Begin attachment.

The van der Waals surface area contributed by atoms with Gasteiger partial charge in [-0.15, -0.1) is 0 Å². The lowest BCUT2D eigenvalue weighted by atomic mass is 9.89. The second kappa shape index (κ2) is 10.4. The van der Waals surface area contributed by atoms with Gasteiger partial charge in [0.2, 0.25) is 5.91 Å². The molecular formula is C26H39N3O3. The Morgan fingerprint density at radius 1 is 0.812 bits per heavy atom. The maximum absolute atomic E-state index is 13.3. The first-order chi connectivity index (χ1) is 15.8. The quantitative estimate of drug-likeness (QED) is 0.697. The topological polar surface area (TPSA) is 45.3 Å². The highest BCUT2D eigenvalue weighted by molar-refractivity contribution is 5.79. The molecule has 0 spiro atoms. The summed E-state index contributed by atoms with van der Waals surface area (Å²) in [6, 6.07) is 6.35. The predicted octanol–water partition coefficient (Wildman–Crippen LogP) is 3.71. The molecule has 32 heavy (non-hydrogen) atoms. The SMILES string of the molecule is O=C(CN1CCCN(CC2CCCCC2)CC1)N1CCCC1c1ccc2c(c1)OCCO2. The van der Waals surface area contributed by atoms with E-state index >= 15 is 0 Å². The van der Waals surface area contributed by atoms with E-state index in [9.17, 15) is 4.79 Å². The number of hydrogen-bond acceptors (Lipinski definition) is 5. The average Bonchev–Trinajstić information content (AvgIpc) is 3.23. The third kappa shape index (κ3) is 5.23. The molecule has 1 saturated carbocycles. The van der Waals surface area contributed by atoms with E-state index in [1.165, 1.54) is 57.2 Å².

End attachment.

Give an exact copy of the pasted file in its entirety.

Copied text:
The van der Waals surface area contributed by atoms with Gasteiger partial charge in [-0.15, -0.1) is 0 Å². The lowest BCUT2D eigenvalue weighted by atomic mass is 9.89. The second kappa shape index (κ2) is 10.4. The van der Waals surface area contributed by atoms with Gasteiger partial charge in [0.2, 0.25) is 5.91 Å². The molecular formula is C26H39N3O3. The Morgan fingerprint density at radius 1 is 0.812 bits per heavy atom. The maximum absolute atomic E-state index is 13.3. The first-order chi connectivity index (χ1) is 15.8. The quantitative estimate of drug-likeness (QED) is 0.697. The topological polar surface area (TPSA) is 45.3 Å². The highest BCUT2D eigenvalue weighted by molar-refractivity contribution is 5.79. The molecule has 0 spiro atoms. The summed E-state index contributed by atoms with van der Waals surface area (Å²) in [6, 6.07) is 6.35. The predicted octanol–water partition coefficient (Wildman–Crippen LogP) is 3.71. The molecule has 32 heavy (non-hydrogen) atoms. The SMILES string of the molecule is O=C(CN1CCCN(CC2CCCCC2)CC1)N1CCCC1c1ccc2c(c1)OCCO2. The van der Waals surface area contributed by atoms with E-state index >= 15 is 0 Å². The van der Waals surface area contributed by atoms with E-state index in [9.17, 15) is 4.79 Å². The number of hydrogen-bond acceptors (Lipinski definition) is 5. The average Bonchev–Trinajstić information content (AvgIpc) is 3.23. The third kappa shape index (κ3) is 5.23. The molecule has 1 saturated carbocycles. The van der Waals surface area contributed by atoms with E-state index in [1.165, 1.54) is 57.2 Å².